Billy Sing

Billy Sing, nicknamed ‘The Murderer’ was a World War 1 hero, once known around the world. But by the time he died in 1943, alone and almost penniless he had all but been forgotten. Billy was born in 1886 in Clermont, QLD to a Chinese father from Shanghai and an Englishwoman. This son of a Chinaman rose above the racist attitudes and laws of the time and was a likable young bloke admired for his sporting prowess, particularly with the rifle. While still a boy, the story went, he could shoot the tail off a piglet at 25 paces with a .22 rifle.

From the age of 15, Billy worked as a station hand, ringer and horse drover further cultivating his childhood bush skills, including hunting. He honed his shooting skills at the Clermont Rifle Club, and later at the rifle club in Proserpine. A regular winner of shooting prizes, he was also a good cricketer.

Sing was in his prime when he journeyed to Brisbane to join the 5th Light Horse (LH) Regiment in 1914. The 5th LH was in Egypt when the ANZACS landed at Gallipoli.

Leaving their horses behind, Billy’s regiment deployed in May 1915 as Infantry to Turkey’s
Gallipoli Peninsula.

Trooper 355, Billy Sing became ‘probably the most dangerous sniper in any army throughout the war’, wrote Ion Idriess.

Idriess sailed to war on the same boat as Billy and became a popular author after the war. He was also an experienced bushman and at times was Billy’s spotter. ‘Abdul the Terrible’, as the Allies called him, was the decorated Turkish sniper bought to Gallipoli to stop Sing! He methodically studied the Australian’s handiwork –up to nine kills per day.

Having finally located Sing’s specially constructed ‘possie’, Abdul prepared to take down his prey –only to be shot between the eyes by Sing.

Abdul was one of Sing’s 201 confirmed Gallipoli kills, though he probably took the lives of many more Turks –there was not always a spotter to verify kills, and it was sometimes difficult to 
determine if targets that had been hit and fallen into trenches had actually been killed. Though bringing grief to Turkey, Sing’s exploits saved Allied lives and was perfect propaganda –he was mentioned in despatches, awarded the Distinguished Conduct Medal and lauded in newspapers from Sydney to San Francisco.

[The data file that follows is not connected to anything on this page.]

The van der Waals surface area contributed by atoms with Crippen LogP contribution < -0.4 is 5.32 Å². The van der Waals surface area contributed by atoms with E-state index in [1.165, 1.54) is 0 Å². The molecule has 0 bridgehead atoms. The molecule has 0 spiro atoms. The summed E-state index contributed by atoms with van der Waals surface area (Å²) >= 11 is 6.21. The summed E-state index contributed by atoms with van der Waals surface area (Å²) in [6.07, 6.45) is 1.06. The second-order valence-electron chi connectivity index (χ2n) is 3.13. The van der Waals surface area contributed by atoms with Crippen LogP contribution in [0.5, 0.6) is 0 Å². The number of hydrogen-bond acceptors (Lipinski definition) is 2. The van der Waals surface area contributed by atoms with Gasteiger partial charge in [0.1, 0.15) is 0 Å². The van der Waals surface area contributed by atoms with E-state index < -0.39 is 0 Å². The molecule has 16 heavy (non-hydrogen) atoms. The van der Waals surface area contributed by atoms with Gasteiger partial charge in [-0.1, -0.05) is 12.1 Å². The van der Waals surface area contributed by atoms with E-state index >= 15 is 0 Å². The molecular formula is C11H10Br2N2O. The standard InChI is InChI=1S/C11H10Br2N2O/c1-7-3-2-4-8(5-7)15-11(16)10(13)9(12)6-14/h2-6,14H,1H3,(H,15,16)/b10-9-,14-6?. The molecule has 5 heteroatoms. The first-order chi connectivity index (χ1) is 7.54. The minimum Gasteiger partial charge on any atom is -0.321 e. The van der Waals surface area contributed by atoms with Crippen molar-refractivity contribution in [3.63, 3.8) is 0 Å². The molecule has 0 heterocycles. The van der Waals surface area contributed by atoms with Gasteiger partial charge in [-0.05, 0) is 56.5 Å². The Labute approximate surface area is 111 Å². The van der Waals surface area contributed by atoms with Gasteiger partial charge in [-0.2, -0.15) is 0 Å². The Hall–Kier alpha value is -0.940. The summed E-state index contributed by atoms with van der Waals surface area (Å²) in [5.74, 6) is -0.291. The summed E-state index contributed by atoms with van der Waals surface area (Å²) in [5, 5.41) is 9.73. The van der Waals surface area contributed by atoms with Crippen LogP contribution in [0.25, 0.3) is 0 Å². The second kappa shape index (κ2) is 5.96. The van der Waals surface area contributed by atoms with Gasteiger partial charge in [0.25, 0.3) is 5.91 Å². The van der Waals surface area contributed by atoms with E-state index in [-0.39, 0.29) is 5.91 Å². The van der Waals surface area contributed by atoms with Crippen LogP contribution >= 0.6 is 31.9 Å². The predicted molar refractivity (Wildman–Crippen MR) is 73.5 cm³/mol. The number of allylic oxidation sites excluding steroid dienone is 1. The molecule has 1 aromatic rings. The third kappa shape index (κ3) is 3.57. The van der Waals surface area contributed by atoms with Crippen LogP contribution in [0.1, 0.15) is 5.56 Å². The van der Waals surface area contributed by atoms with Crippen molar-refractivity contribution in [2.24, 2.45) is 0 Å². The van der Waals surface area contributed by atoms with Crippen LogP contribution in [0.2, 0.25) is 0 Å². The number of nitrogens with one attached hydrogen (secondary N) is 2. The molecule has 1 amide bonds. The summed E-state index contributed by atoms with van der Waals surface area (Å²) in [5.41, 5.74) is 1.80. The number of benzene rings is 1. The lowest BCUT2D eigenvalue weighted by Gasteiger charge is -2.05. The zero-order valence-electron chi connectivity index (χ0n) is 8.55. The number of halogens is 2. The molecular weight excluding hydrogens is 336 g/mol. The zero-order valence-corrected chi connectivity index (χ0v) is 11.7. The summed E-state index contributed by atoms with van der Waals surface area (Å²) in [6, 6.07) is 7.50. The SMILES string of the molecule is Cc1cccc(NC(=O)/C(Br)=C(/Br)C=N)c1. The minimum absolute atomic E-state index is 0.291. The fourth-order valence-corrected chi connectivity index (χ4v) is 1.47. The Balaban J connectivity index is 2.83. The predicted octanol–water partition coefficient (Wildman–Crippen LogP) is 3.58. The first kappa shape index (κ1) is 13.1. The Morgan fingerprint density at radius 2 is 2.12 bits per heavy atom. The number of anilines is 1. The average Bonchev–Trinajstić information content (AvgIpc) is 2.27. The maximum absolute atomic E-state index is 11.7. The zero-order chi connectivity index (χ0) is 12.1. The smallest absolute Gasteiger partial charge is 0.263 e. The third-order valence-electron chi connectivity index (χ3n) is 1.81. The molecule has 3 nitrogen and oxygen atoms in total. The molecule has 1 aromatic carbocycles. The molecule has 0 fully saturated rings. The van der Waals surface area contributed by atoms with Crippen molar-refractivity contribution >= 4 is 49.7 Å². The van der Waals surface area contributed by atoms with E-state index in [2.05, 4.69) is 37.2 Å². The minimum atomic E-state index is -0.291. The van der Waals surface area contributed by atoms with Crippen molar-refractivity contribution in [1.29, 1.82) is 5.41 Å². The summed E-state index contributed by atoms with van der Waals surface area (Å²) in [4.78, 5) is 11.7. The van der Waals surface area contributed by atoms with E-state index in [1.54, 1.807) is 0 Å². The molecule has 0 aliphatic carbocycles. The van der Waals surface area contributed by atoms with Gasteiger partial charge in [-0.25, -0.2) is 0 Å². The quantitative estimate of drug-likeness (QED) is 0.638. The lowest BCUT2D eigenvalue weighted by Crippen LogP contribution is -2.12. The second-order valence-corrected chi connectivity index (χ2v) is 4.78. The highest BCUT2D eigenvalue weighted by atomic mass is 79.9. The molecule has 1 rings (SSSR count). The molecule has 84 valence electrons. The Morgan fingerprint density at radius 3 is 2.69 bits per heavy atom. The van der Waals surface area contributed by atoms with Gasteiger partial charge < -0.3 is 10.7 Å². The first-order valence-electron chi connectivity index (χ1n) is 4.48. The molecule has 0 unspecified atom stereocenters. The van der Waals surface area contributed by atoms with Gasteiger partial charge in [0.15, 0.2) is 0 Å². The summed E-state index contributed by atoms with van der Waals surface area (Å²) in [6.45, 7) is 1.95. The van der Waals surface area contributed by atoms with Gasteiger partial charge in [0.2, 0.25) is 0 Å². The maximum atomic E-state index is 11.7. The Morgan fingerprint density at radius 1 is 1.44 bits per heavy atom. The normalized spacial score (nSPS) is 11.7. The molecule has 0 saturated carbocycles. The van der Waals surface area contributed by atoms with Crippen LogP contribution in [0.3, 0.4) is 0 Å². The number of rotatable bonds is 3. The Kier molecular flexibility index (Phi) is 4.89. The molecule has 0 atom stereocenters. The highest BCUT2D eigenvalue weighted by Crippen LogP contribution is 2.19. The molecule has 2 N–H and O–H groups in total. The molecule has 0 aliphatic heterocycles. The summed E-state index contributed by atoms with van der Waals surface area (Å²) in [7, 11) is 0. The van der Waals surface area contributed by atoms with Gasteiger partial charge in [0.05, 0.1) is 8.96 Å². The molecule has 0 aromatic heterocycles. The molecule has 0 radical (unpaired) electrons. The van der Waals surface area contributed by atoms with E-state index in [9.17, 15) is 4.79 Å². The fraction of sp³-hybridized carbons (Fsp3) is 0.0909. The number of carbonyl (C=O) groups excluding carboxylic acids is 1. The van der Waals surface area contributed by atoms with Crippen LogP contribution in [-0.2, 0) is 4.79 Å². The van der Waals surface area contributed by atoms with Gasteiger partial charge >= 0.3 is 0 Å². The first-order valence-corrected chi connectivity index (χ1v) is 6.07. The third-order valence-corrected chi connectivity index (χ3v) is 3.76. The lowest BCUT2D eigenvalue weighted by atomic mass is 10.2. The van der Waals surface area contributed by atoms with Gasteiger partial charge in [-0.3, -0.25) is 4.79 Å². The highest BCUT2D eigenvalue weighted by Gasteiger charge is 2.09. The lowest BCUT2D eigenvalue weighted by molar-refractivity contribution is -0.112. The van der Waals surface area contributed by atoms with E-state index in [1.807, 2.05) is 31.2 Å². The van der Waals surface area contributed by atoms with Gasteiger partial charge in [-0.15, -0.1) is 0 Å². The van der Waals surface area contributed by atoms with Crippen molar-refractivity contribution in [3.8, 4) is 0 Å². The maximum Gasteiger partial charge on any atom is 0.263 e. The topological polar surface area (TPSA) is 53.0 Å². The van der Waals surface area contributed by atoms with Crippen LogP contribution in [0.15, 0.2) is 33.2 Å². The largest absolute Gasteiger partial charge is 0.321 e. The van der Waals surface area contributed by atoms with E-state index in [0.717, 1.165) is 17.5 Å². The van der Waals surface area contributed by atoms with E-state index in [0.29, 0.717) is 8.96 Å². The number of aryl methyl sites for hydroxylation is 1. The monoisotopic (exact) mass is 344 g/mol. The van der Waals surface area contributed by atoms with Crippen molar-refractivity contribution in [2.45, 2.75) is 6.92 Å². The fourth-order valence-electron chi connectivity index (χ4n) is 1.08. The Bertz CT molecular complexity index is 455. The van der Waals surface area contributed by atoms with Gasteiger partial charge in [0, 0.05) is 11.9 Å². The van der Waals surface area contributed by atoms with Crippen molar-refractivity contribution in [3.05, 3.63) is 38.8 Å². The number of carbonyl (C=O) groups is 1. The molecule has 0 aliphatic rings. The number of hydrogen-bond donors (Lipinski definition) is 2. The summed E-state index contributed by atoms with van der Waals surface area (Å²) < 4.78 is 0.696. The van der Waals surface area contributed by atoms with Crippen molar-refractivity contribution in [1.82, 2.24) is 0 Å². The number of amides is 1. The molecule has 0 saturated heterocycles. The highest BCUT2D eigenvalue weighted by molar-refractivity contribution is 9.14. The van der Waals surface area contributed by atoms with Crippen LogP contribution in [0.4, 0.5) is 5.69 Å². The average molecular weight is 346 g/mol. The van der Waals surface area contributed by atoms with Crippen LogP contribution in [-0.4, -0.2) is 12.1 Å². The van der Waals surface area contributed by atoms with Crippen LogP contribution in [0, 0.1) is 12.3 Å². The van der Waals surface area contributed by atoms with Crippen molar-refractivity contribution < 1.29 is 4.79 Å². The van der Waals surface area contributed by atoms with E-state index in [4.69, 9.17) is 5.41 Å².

But it didn’t go all Sing’s way. He was wounded in August 1915, when a Turkish sniper hit the telescope of his spotter, who was badly wounded before the bullet finally came to rest in Billy’s shoulder. As the weather deteriorated, Billy succumbed to the cold, wet weather and the appalling conditions in the trenches and was evacuated to Malta just weeks before the Allies withdrew from the Gallipoli peninsula.

Bouts of illness kept Billy in England for some time before he was deployed to the Western Front in January 1917 with the 31st Australian Infantry Battalion, where soon after he was wounded and sent back to England to recuperate. He wrote home, ‘We had an awful time in France this winter; it was the coldest they’ve had for years......It would break your heart to see the dead bodies lying around unburied.’

Following his discharge from hospital he was given leave. Sing headed to Edinburgh, where he had a whirlwind romance with a waitress Elizabeth Stewart. On 29 June they were married. A month later Billy was back in the trenches!

 We’ve had an awful time in France ... It would break your heart to see the dead bodies lying around.

Private Sing was awarded the Belgian Croix de Guerre in early 1918, for his role in leading a patrol, killing several German snipers at Polygon Wood in September 1917. Over his period of service he contracted influenza, rheumatism, mumps, had been gassed, shot on two occasions,sustained shrapnel wounds to both legs and his back, spending quite some time in and out of hospitals, eventually causing his medical discharge.

The mustard gas caused lifelong lung disease for Billy and it signalled the end of his military career when in July 1918 he was shipped home. Despite having been wounded, gassed and ill several times he was declared fit and able to work when discharged in Brisbane.

For a time Billy was buoyed by an enthusiastic welcome in both Proserpine and later
Clermont, but that soon faded. He set out to be a sheep farmer like so many other soldiers on blocks donated to returned servicemen by the Federal Government, but his land was poor like many of the blocks in this flawed scheme. Almost a third of the soldiers turned farmers walked off the land –including Billy Sing.

There’s no indication that Billy’s wife was ever part of his new life. There is correspondence
showing that he applied for Elizabeth to have free passage from Britain, it doesn’t seem to have eventuated.

Though hampered by illness and his wounds, the failed sheep farmer still had to make a living. He turned to gold prospecting and did well enough to go on weekend sprees with his mining mates.
He also got a reputation for heavy drinking and a bad attitude. When the gold ran out, Billy turned to labouring in Brisbane where he continued to work hard although complaining of pains in his heart, chest and back.


On May 19, 1943, Billy was found dead in his boarding house bedroom. Five shillings were also found  but no sign of his war medals.

As his humble grave marker in the Lutwyche War Cemetery weathered away, Billy Sing was all but forgotten. 50 years after his death a newspaper article revived interest in ‘this ace Australian sniper’.

A plaque was erected on the site where he died and in 1995, a statue of Sing was unveiled with full military honours in his hometown of Clermont.

In 2004 Australian Army snipers named their Baghdad post the ‘Billy Sing Bar & Grill’. Last year, on the 66th anniversary of his death, wreaths were laid at Sing’s grave during a ceremony attended by
various dignitaries, including the Chinese Consul General.